For example, Tuschman has used doll house materials to recreate miniature sets for the room scenarios from last century's New York. By this means, he could control the contrast of lights and design the relationship between the models and the space. In his images, we seem to see a subtle sense of quietness. Maybe we have noticed one thing: apartments with old-fashioned interiors may not be easy to find in the new age; yet the human loneliness imbedded in the metropolitan life seems to have transcended beyond the passage of time. Characters co-exist in a space yet without communication. Tuschman's images attract the audience by this intriguing sense of familiarity. What is his message in the images? Every person look at these images with their own life stories, Tuschman says, the audience could decide for what they see.

In front of these experimental visual works, we the audience could use our own imaginations by looking.

(by Y.U.)


Mind Magazine cover, China, October 2013

Mind Magazine cover, China, October 2013


October 25, 2013

How a Chelsea-style photo gallery changed the game at the Shore

Photographers Tom and Lois White have been in the Manhattan commercial art scene for decades, so they know what it’s like to get hit with the business end of a camera - like having your work damaged or held up in customs, losing time and money for both the artist and venue. Art and commerce don’t always mix, but here’s how they took what they learned and flipped the traditional gallery business on its head.

Exhibit No.9 is a conceptual and experimental photography gallery that opened a couple months ago on Cookman Ave. in Asbury Park. A break from the traditional documentary-style (think places and things) galleries that dominate the scene, it’s a fresh take on photography, and the artwork that lines the walls is truly breathtaking.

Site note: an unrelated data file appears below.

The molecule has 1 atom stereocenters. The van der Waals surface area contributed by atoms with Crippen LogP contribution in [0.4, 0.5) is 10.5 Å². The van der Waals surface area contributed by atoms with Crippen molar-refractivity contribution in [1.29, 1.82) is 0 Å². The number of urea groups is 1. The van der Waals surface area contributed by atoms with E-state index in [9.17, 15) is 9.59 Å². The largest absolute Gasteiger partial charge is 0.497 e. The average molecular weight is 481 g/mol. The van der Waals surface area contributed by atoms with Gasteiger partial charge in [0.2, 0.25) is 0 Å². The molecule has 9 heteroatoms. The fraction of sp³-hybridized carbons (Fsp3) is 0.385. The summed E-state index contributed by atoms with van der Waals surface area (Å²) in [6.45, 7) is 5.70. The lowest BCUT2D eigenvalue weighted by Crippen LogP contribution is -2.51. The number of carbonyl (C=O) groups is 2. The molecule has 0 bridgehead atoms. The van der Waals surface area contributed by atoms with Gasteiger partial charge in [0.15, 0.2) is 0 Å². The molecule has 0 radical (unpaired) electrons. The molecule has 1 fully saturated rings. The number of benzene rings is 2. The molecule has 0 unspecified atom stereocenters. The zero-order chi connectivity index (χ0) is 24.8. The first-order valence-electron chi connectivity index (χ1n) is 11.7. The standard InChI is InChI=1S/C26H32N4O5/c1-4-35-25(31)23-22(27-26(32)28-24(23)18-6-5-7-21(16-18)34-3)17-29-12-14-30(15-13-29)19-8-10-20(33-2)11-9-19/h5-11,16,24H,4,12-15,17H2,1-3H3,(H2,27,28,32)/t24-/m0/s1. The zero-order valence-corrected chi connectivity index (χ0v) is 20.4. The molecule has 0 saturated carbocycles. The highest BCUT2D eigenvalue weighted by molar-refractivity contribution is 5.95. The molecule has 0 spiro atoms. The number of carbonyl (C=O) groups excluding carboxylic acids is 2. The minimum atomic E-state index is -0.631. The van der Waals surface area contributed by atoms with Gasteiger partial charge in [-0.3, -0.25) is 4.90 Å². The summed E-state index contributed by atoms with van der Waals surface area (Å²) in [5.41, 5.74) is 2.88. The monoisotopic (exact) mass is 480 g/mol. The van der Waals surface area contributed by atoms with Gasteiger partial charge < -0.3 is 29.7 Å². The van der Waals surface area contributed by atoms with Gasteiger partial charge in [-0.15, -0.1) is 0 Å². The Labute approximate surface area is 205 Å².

But Exhibit No.9 are also innovators in the logistics and day-to-day operations of an art gallery. As you walk toward the back of the space, it opens up into a full-fledged production studio. It’s a strategy that saves time and money, increases productivity, improves relationships and reduces stress for both the artist and venue.

According to gallery Director Tom White and photographer Rune Egenes, it’s not uncommon for art shows to be delayed, or cancelled altogether, due to logistical problems as a result of the gallery and studio being separate entities. Their business model is the solution to a host of snags that can occur at any given time or place.

Exhibit No.9 is truly firing on all cylinders. Born and raised in Norway, Rune Egenes holds a Master’s degree in Photography from the Film and TV Academy of the Performing Arts in Prague. His work has made its way throughout Europe, to South Korea and now to Asbury Park.

It’s almost as if their in-gallery studio is a piece of art itself - an expression of the owners’ unyielding desire to frame the ideas and experiences that move them, and address them head on, which some may say photography is all about.